Jesus' parable recorded in Matthew 18:21ff is instructive in this regard. There, He tells of a servant who is forgiven a great debt, but subsequently refuses to forgive a fellow servant who owes him a pittance. The master negates his forgiveness and has the unforgiving man turned over to the torturers. This is for us. If we do not forgive, we give evidence that we do not understand God's forgiveness, perhaps because we have never experienced it. If the latter is so, there remains nothing for us but eternal punishment, our just payment of the debt.

It is of critical importance, therefore that we forgive, and that we do so God's way (for anything else is not forgiveness at all).

This has several aspects.

First, the object of our forgiveness need not be worthy or it, nor particularly motivated to ask for it. If forgiveness God's way demanded such, we would remain lost before him. Now while we cannot predestine someone to accept an offer of forgiveness, or even know if an ostensible acceptance is real, we can make the offer, not merely because it is our duty, but from a heart becoming more Christlike. What the other person does with that offer becomes their issue.

Second, we cannot forgive with conditions, forgive with demands, or forgive but remember. The correct pattern is found in Psalm 103:12 "as far as the east is from the west, so far has he removed our transgressions from us." and Hebrews 8:12 "For I will forgive their wickedness and will remember their sins no more." As there are no boundary conditions on God's forgiveness, so there can be none on ours if we are true to him.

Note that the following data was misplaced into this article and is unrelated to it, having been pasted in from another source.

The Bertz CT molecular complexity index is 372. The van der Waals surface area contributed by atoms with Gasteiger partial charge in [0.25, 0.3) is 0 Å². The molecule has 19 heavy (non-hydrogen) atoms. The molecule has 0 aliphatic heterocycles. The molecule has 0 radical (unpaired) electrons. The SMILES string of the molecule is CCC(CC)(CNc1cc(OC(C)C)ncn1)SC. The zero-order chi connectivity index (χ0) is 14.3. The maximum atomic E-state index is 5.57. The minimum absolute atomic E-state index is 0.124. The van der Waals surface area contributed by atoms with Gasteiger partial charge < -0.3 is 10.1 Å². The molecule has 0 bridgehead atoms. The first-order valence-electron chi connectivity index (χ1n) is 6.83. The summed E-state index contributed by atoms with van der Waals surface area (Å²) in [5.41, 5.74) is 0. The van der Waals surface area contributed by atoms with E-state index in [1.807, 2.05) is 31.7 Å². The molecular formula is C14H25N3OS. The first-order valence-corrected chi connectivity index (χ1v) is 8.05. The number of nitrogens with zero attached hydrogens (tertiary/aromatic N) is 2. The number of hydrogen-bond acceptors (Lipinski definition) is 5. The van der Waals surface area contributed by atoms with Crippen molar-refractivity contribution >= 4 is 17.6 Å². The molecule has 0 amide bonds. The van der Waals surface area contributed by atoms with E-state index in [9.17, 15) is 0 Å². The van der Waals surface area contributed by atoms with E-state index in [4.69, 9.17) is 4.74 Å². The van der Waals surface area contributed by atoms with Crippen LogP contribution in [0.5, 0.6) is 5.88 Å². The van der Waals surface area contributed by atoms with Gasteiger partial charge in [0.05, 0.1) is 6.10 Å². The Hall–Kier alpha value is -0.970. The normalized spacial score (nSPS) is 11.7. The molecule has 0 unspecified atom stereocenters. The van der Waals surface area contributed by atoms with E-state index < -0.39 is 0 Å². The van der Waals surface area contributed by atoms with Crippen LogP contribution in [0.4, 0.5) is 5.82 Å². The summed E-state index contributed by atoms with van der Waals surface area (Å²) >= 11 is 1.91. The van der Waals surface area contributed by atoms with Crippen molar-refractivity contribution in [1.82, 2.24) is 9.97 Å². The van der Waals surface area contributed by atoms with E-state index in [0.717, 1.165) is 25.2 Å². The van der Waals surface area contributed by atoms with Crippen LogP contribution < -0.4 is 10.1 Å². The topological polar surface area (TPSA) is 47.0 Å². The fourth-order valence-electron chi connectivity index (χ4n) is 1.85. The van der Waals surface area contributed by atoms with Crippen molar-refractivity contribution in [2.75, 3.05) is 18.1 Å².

Third, true forgiveness never reneges. God's forgiveness isn't "here today, gone tomorrow." Romans 8:29 says "For those God foreknew he also predestined to be conformed to the likeness of his Son, that he might be the firstborn among many brothers. And those he predestined, he also called; those he called, he also justified; those he justified, he also glorified." That is, the whole chain of God's actions that lead to salvation's fulfilment in glory starts with His knowledge. And, it is impossible that the God could infallibly know someone is saved forever one day, and equally infallibly know the same person to be lost forever the next. Again, the scriptures say about this: (Romans 11:29) "God's gifts and his call are irrevocable." Likewise, James says: (James 1:17) "Every good and perfect gift is from above, coming down from the Father of the heavenly lights, who does not change like shifting shadows."

Were God to be capricious like the Oriental idols, he might condemn on a whim, negating His Son's perfect and complete work on the cross. But he does not change, and His knowledge is perfect, therefore His forgiveness unto salvation is permanent.

So, our forgiveness, to be like his, must likewise be permanent. Once we offer it, our word must be good. We commit a grave sin if we reconsider, renege, and withdraw it afterwards (even in our minds), for then we have violated the Biblical pattern. Moreover, if our own sin of breaking our word is public, we cast disrepute on the whole idea of forgiveness, and give the people of God a bad reputation. Christ says in Matthew 5:37 "Simply let your 'Yes' be 'Yes', and your 'No', 'No'; anything beyond this comes from the evil one."

This applies to all three aspects of forgiveness. If we fail to offer forgiveness, to make it absolute and to make it permanent, we do not merely muddy the name and actions of His people, we defame God Himself, and this He will not tolerate. Leviticus 19:12 "Do not swear falsely by my name and so profane the name of your God. I am the LORD." is a verse that applies to all actions undertaken in the name of God (i.e. as his representatives).